After visiting the Delphi archaeological site, we went to the nearby museum. The museum is located at walking distance from the site. In the Delphi Archaeological Museum, your family can admire unique treasures such as the Naxian Sphinx, the Statue of Antinous and other masterpieces of classical Greek art.
We saw many exquisite pieces found in the ruins at Delphi. Most stunning is the Charioteer, a 5th century BC bronze statue of a chariot driver – such incredible detail, you can even see the man’s eyelashes. There’s also the bronze feet of the Charioteer’s horse, plus a marble copy of the omphalos, bronze shields, and sculpture from the Sanctuary of Apollo.
The museum displays maquettes and explanatory material, making it an interesting visit for kids too.
Book a private guided tour
If you want to book this private guided tour and read what is included, click here: Delphi Guided Walking Tour and Admission Ticket.
The UNESCO Site of Delphi is set in a beautiful location, and your kids imaginations can run wild as they explore this ancient place. Be sure to have plenty of battery power and camera space – there will be lots of videos and photos taken this day!
Your guide will also show you around the accompanying museum and explain in a fun and informative way the significance of the exhibits and artefacts there. At the end of this tour, you will all know a lot more about Ancient Greece, the role of the Oracle, and perhaps find some deeper meaning behind the Greek Gods and Mythology.
Tips for visiting Delphi with Kids
- If you visit Delphi from Athens, the journey is around 2 hours drive each way from Athens
- Buy water before you enter the site
- Bring a hat and sun cream. Especially during summer months, the sun is very hot and there are only a few shady spots
- If you visit in summer, it is best to avoid the site around noon
- Wear sports shoes in the outside archaeological area
- The site is not stroller friendly. Following a request, the north gate of the Ancient Theatre can be opened to allow a basic view of the site
- Food consumption is not allowed
- For guided tours, you need to arrange for a private guide before your visit. There are no guides at the museum or at the archaeological site.
- If you visit with your own car, you need to park at the side of the road. Be careful crossing the road with kids.
Where to stay in Delphi?
Delphi village is a well organized tourist town with many family hotels and other types of accomodation. Click here to find hotels and price information for accomodation in Delphi.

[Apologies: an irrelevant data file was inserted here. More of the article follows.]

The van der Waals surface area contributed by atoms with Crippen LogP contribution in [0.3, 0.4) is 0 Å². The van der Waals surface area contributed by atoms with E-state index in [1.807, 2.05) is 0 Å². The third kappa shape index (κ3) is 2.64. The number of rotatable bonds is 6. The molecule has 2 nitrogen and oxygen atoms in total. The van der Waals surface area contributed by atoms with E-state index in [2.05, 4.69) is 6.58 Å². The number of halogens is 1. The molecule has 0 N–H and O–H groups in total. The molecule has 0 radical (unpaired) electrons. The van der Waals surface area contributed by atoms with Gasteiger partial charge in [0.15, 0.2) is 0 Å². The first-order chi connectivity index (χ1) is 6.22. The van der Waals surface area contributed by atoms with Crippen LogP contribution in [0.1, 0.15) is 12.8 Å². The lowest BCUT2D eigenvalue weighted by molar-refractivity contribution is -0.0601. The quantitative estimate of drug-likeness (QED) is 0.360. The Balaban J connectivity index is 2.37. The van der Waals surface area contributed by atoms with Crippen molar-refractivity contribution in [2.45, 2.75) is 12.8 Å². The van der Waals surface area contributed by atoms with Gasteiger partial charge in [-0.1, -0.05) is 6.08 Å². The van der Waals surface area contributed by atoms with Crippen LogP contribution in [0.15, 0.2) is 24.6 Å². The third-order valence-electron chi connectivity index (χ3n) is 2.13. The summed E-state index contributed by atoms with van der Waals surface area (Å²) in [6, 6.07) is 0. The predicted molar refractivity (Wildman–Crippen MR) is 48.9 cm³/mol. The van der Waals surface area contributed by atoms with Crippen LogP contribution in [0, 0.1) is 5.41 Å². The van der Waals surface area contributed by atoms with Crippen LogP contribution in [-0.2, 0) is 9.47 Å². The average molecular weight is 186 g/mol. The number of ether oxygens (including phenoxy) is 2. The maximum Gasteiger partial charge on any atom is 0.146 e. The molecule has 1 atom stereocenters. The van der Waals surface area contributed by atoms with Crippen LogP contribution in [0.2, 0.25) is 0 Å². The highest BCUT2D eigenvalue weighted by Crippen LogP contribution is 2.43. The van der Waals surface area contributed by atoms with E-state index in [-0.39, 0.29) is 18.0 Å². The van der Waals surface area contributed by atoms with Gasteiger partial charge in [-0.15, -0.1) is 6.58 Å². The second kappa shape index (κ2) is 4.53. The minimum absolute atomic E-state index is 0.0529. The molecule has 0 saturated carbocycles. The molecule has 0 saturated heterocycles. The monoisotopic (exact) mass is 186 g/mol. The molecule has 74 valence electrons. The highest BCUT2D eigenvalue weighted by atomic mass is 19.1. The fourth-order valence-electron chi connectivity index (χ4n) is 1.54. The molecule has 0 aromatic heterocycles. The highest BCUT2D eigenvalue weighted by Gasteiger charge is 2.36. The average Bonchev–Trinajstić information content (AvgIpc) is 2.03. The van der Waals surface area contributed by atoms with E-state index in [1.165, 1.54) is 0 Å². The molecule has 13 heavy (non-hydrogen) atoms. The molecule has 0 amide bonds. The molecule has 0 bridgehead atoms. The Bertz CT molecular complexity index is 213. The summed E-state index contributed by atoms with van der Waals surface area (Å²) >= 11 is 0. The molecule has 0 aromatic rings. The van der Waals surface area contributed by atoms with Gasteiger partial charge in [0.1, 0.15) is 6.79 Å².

Day trips to Delphi from Athens
If your base is Athens, consider a day trip to Delphi. For families, I recommend an organized tour with transport included. Have a look at the following tours:
Delphi Full-Day Tour from Athens
If your kids are love Greek Mythology, they will already know the Oracle. Visiting Delphi will be a real treat for them! This tour starts in the morning at a meeting point in Athens and includes a stop for a stretch and refreshments. In Delphi, your guide will show you around the site, and explain all about the myths and legends associated with it. Did you know, for example, that Hercules first consulted the Oracle before setting off on his 12 Labors?
Included is a visit to the Delphi Museum and free time for lunch before boarding the bus for your return trip to Athens.
From Athens: Private Road Trip to Delphi
If your family prefers a private tour with a more flexible schedule, I recommend the From Athens: Private Road Trip to Delphi. Your pick up is from your hotel and you will visit Delphi by private car or minivan. You will be accompanied by your driver, a guide is not included in this private tour.
A trip to Delphi with kids is a must-visit when in Greece. The special energy in Delphi can be felt everywhere. The amazing scenery and views, as well as the thrill of watching world-famous monuments, is something I recommend every family in Greece to experience!
PS. If you love Ancient Greece as much as we do, you will also like the Ancient Theater of Epidaurus. Have you been to Delphi or Epidaurus? Let me know in the comments, I’d love to hear from you!